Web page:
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Radioactive Muslims: American Muslims as Outsiders

It would be easy to situate the vilification of Islam and Muslims in America within a nativist historical arc, one where the most recently arrived minority group is scapegoated for larger economic, social or political problems. This argument has been made by many and certainly bears some truth. At the same time, the demonization of Muslims seems to be facilitating larger legal and political events that have no precedent in American history.

Recently, the U.S. government killed its first U.S.-born citizen without trial. The target was Anwar al-Awlaki, a moderate scholar turned radical firebrand whose alleged involvement in terrorist attacks against America earned him a missile strike from a U.S. drone in Yemen. Strangely, his assassination generated considerable enthusiasm for the country’s war effort while leaving unsettling questions about the legality of the strike and its implications for civil liberties largely ignored. In addition to the legal aspects of the execution, the strike also revealed a shift in U.S. policy: Under the current administration, unmanned drone bombings have increased and extended beyond the borders of Pakistan to Yemen, Somalia and Iraq. Drone attacks raise significant legal, moral and human rights issues, but continue without serious debate – perhaps because they are executed as part of an overall defense against the threat of terrorism. On the home front, President Barack Obama recently passed the National Defense Authorization Act, a bill allowing the indefinite detention of American citizens without trial if they are suspected of terrorism. The president said he would not use it. One can only imagine if he, or a new president elect, would remain so judicious.

This can all be contrasted with the growing criticism over airport security, highlighted by Senator Rand Paul’s recent dust up with the Transportation Security Administration. The tacit assumption here is all these new rules are supposed to inconvenience the bad guys, not regular Americans. Therein lies the insidiousness of Islamophobia. Americans are sold on a contraction of rights based on fear of an unknown enemy who can be stopped only by relaxing certain rules. That Muslims are marginalized in America is certainly a problem for Muslims, but history may instruct us that it was ultimately a greater problem for America itself.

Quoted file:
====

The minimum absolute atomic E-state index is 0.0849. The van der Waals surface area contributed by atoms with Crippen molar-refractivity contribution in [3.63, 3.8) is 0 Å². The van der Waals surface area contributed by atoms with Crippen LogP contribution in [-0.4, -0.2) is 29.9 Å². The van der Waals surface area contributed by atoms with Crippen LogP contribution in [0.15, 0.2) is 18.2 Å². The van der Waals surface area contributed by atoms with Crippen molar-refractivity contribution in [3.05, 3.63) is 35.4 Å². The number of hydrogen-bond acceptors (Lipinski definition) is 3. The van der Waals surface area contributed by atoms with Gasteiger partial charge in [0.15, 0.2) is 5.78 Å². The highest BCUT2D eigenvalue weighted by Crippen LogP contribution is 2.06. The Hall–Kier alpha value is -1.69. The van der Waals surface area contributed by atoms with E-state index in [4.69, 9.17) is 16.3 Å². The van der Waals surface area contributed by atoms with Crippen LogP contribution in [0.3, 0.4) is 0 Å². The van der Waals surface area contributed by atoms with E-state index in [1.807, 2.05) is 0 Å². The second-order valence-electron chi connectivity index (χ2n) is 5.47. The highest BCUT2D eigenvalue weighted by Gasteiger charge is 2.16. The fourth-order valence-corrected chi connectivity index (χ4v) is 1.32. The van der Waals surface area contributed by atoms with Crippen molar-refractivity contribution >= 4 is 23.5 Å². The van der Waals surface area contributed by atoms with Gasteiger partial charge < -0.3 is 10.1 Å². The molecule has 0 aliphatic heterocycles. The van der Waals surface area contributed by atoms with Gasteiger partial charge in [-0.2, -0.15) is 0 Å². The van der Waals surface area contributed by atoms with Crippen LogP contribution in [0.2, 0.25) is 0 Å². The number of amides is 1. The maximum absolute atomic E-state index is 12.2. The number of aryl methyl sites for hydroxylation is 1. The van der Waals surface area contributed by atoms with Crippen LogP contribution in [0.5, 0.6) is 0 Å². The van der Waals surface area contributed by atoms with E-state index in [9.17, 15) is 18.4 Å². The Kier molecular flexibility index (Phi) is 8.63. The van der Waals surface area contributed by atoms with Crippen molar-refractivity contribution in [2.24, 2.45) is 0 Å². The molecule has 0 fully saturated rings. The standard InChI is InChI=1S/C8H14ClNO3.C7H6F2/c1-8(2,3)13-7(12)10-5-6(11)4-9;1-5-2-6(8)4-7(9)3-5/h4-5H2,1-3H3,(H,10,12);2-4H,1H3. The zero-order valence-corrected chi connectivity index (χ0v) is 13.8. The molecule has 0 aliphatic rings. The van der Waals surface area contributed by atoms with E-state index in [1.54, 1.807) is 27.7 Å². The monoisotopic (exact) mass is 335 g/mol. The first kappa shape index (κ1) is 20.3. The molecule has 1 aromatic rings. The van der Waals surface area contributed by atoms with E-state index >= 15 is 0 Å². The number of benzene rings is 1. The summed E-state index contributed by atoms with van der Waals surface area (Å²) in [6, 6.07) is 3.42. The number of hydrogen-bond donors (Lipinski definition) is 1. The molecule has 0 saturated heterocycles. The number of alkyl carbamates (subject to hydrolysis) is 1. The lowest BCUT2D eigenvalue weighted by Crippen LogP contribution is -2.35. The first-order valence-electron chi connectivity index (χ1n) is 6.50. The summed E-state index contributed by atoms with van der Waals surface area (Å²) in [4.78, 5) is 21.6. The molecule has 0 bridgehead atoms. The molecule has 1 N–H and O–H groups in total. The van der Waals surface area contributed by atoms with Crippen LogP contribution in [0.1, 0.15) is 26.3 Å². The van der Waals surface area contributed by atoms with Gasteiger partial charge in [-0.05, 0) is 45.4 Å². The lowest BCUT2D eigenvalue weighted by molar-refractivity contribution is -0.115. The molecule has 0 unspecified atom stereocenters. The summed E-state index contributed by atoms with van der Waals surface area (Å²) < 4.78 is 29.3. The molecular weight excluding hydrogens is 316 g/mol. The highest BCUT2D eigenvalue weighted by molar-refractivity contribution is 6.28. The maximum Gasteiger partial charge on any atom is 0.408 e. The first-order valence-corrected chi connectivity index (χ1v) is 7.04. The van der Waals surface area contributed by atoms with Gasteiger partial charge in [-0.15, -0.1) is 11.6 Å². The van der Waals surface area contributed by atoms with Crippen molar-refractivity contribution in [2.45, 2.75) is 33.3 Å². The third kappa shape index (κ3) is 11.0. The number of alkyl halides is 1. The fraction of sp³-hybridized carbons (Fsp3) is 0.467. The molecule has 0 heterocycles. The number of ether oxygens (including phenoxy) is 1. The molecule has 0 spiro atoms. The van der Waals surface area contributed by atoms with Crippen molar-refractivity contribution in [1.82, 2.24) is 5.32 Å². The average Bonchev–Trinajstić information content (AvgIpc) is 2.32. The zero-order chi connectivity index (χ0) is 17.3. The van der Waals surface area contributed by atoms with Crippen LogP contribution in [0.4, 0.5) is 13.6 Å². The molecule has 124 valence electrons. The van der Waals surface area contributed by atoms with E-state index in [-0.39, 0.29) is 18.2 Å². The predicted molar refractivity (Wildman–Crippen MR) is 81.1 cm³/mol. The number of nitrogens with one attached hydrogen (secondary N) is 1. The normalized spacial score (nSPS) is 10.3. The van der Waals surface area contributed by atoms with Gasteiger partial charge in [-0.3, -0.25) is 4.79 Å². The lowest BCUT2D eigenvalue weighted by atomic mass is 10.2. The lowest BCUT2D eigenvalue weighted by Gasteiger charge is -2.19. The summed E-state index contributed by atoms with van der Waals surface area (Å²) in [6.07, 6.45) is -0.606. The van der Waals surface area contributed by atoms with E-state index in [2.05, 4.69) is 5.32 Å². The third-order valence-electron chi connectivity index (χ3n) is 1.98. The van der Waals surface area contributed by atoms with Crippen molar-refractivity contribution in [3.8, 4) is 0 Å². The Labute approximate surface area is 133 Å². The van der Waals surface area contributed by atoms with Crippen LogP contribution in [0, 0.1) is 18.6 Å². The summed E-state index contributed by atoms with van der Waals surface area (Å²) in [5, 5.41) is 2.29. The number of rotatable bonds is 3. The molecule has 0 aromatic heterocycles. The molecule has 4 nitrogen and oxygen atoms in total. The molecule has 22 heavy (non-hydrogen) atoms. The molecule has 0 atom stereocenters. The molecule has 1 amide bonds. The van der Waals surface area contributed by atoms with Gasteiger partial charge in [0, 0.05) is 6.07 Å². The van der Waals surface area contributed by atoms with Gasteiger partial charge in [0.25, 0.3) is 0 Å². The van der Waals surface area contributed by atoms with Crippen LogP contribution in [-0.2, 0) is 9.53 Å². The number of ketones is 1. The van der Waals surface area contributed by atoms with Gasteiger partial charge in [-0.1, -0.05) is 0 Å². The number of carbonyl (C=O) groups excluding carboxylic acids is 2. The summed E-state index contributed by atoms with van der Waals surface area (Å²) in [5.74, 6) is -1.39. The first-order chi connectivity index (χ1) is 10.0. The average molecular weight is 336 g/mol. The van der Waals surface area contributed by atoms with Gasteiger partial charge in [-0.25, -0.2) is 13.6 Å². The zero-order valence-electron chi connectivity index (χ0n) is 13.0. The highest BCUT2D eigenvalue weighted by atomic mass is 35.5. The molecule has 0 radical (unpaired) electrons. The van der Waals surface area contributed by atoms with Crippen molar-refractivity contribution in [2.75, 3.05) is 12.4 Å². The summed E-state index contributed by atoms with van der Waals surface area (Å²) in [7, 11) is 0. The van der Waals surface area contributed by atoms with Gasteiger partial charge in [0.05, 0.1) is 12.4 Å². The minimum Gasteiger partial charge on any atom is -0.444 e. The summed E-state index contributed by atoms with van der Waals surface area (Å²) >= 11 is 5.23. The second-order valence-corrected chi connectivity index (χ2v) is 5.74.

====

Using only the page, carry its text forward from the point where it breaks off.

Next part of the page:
In this issue we explore the phenomenon of the politically “radioactive” Muslim in an election year. The topic is timely and promises to be a critical issue for the elections and whoever sits in the presidential seat in 2013.

Engaging the complex positioning of Muslim Americans, Sherman Jackson analyzes the roots of Islam in America in relation to slavery and law, and the interaction of Muslims, non-Muslims and what he terms Euromericans. Not without precedent, Kambiz Ghaneabassiri locates the struggles of Muslim Americans within the larger historical experience of minority communities fighting to secure their place within the American cultural fabric despite significant odds. Asifa Quraishi-Landes highlights the sharia debate taking place now. Gary Laderman considers the role of secularism in American political practice. Rabbi Michael Lerner and Arsalan Iftikhar examine the nexus between religion and democracy in the Jewish and Muslim vote in 2012. In a timely reflection on U.S. history, Frederick Clarkson revisits the often forgotten role of American Founding Father Thomas Jefferson in promoting religious pluralism through the separation of church and state.

In search of the most compelling voices in American politics, this issue also features an exclusive interview with Salon.com’s Glenn Greenwald on the intersections of Muslims, U.S. law and the American way.

As the Arab Spring pushes into its second year of revolutionary change and crisis, we return to the Middle East with fresh updates on Tunisia and Egypt and offer critical analysis on the meaning and implications of the Spring in the region and beyond.

Always attentive to the shifting tides of the Muslim American mainstream, in this issue we also highlight the lives of 10 promising Muslim scholars whose dedication to Islam and personal achievements suggest their potential for leading roles in the coming years. The extraordinary experiences of these young Muslim Americans represent possibilities and significance of the future Muslim generations in the American context


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